The Joy of Custom Attributes Image

The Joy of Custom Attributes

January 21, 2016      .net Programming

If you are not familiar with them, attributes provide a form of runtime-level metadata. For instance, to allow an object to be serializable (e.g., persisted to a source other than RAM), the class needs to be marked with an attribute:

public class MySerializableClass { }

OK, so runtime reads this and adds the logic needed to serialize this class. Big deal. Well it actually is, but that is not the point of this article.

While these built-in attributes are powerful and I use them quite a bit, I find that writing custom attributes offers even more!

Defining A Custom Attribute Example

Consider the example below that defines my custom attribute called ConfigurableAttribute and a very basic and arguable silly Mammal. 

public class ConfigurableAttribute : Attribute

public class Mammal
public Mammal()
EyeCount = 2;
IsWarmBlooded = true;

public int EyeCount { get; set; }

public bool IsWarmBlooded { get; set; }

public int LegCount { get; set; }

public bool IsFurry { get; set; }

public bool HasTail { get; set; }

You can see that the constructor sets the EyeCount to a default of 2 and IsWarmBlooded to true as that has to be the case.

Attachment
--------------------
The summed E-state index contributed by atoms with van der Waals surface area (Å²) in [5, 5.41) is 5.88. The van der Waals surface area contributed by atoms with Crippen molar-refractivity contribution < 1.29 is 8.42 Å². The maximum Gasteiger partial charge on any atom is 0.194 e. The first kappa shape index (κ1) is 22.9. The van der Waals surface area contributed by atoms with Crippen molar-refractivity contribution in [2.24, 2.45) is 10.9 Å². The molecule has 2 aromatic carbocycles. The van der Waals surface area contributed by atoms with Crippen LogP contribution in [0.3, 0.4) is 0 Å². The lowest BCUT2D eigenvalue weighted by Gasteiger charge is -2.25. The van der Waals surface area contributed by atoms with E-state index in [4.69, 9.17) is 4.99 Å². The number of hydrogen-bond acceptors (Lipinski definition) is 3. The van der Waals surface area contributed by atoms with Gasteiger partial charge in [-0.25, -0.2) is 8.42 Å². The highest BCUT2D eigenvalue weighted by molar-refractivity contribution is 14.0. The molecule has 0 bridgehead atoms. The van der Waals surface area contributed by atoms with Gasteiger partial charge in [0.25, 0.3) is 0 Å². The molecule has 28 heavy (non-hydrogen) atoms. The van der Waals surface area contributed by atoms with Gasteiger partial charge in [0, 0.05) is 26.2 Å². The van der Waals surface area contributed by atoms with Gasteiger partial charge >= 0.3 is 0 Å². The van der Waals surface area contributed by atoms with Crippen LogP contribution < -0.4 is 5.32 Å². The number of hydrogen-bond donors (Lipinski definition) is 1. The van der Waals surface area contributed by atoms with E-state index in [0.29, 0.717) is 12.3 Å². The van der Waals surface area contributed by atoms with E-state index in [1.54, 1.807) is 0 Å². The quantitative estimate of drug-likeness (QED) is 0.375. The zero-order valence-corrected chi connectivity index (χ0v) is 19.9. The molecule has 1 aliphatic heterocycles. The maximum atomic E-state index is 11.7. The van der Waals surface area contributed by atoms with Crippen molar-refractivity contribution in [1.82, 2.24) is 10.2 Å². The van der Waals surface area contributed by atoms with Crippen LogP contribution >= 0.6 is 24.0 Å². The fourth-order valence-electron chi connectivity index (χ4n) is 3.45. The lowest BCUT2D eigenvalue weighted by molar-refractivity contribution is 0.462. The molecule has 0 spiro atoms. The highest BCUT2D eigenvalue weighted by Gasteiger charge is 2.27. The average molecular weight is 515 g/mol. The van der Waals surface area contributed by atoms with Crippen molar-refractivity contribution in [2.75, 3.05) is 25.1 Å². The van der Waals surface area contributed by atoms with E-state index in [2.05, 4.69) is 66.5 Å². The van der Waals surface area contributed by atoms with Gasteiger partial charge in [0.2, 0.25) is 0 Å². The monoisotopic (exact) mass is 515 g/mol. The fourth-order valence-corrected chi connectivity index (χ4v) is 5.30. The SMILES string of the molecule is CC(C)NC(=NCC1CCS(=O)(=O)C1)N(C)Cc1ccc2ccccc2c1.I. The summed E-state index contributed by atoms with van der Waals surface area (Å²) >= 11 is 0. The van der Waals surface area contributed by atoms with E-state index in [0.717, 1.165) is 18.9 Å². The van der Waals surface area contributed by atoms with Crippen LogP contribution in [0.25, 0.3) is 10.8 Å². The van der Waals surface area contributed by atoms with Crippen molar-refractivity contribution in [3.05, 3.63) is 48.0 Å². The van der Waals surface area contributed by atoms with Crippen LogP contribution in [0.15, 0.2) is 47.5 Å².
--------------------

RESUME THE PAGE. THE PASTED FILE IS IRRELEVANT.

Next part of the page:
You will notice that I have decorated only some of the properties with my custom [Configurable] attribute moniker. Why? Because those are the only attributes that I want an end user to be able to configure with a UI that I am going to write.

Using a Custom Attribute

So how do I use this attribute? In this case, I want to find ONLY the properties that have this attribute defined. To do that, I would write code something similar to this:

Type t = typeof(Mammal);
foreach (PropertyInfo pi in t.GetProperties().Where(p => p.GetCustomAttribute<ConfigurableAttribute>() != null))

The output will be:


While this isn't a very useful example, it does show the capabilities of custom attributes. Imagine using the ConfigurableAttribute and reading the PropertyInfo object for each returned property and creating a text box, check box, or numeric input box based on the property's type along with a label with the property's name to allow someone to enter values for each Configurable property! As the class changes, all you have to do is add a new property, decorate it with [Configurable] and suddenly your UI is updated as well - mind blown!

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